Muscle-invasive bladder cancer (MIBC) is 9th most common cancer in United States. While the main treatment option for MIBC is cisplatin-based chemotherapy, this drug is known to be only effective for 30% of MIBC patients. Therefore, development of novel drug treatment options is urgently required. Dr Kim’s group is establishing a computational method to first, predict drugs that would be effective for treating MIBC patients and second, identify a subgroup of bladder cancer patients who would benefit most from our predicted drugs.


Figure 1. Molecular subtyping of muscle-invasive bladder cancer (MIBC) cell lines (A,B) and prediction and validation of candidate drug to treat MIBC (C-E)


II. Evolutionary analysis of protein sequences

Bioinformatics approaches for the prediction of functionally important sites

Proteins are functional units to play important roles in the biology of the cell. While the number of sequenced genomes continues to increase, experimentally verified functional annotations of whole genomes remains largely unknown. Because experimental investigation is costly and time-consuming, accurate computational methods for predicting protein functions and structures are becoming attractive. Dr. Kim’s research group develops various computational methods for identifying functionally important residues by using evolutionary information.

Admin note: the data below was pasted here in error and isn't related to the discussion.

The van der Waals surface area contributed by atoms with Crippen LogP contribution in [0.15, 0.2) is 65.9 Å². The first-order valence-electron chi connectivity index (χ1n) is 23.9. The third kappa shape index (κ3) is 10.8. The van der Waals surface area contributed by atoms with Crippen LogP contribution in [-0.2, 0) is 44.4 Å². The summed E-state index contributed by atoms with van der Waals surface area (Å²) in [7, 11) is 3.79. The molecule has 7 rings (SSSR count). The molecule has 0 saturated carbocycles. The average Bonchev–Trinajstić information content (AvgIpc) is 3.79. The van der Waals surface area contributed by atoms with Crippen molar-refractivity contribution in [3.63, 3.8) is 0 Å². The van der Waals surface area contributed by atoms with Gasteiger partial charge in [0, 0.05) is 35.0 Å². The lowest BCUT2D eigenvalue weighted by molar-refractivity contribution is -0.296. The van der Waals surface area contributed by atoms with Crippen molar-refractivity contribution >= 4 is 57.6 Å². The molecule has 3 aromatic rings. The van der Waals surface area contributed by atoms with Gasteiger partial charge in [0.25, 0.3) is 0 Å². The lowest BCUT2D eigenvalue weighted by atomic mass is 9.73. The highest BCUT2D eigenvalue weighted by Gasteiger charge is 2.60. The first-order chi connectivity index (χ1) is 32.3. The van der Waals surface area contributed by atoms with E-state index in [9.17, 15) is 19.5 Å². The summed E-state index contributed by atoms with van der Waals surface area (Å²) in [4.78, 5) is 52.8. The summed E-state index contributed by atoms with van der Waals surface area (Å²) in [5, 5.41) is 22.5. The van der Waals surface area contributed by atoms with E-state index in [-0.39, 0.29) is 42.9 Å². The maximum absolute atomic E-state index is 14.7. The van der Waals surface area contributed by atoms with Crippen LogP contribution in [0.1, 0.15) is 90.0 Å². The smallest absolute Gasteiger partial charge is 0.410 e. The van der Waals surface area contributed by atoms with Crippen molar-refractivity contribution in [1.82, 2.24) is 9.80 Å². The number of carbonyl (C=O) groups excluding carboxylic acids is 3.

Prediction of mutational impact based on sequence evolution analysis

As sequencing technology is constantly advancing, many nonsynonymous variants are being detected in a number of genome-wide association studies. However, the majority of the detected variants have trivial impacts on altering the functionality of proteins. Therefore, it is important to evaluate the impacts of these variants on human health and disease, because functional consequence may vary between variants. Dr. Kim’s research group develops various computational methods for predicting impact of variants by analyzing sequence evolution.

Figure 2. Predicting impacts of variants by analyzing sequence evolution; coupling number and cost of coupling.



III. Protein function and interaction

Protein interaction and network module evolution.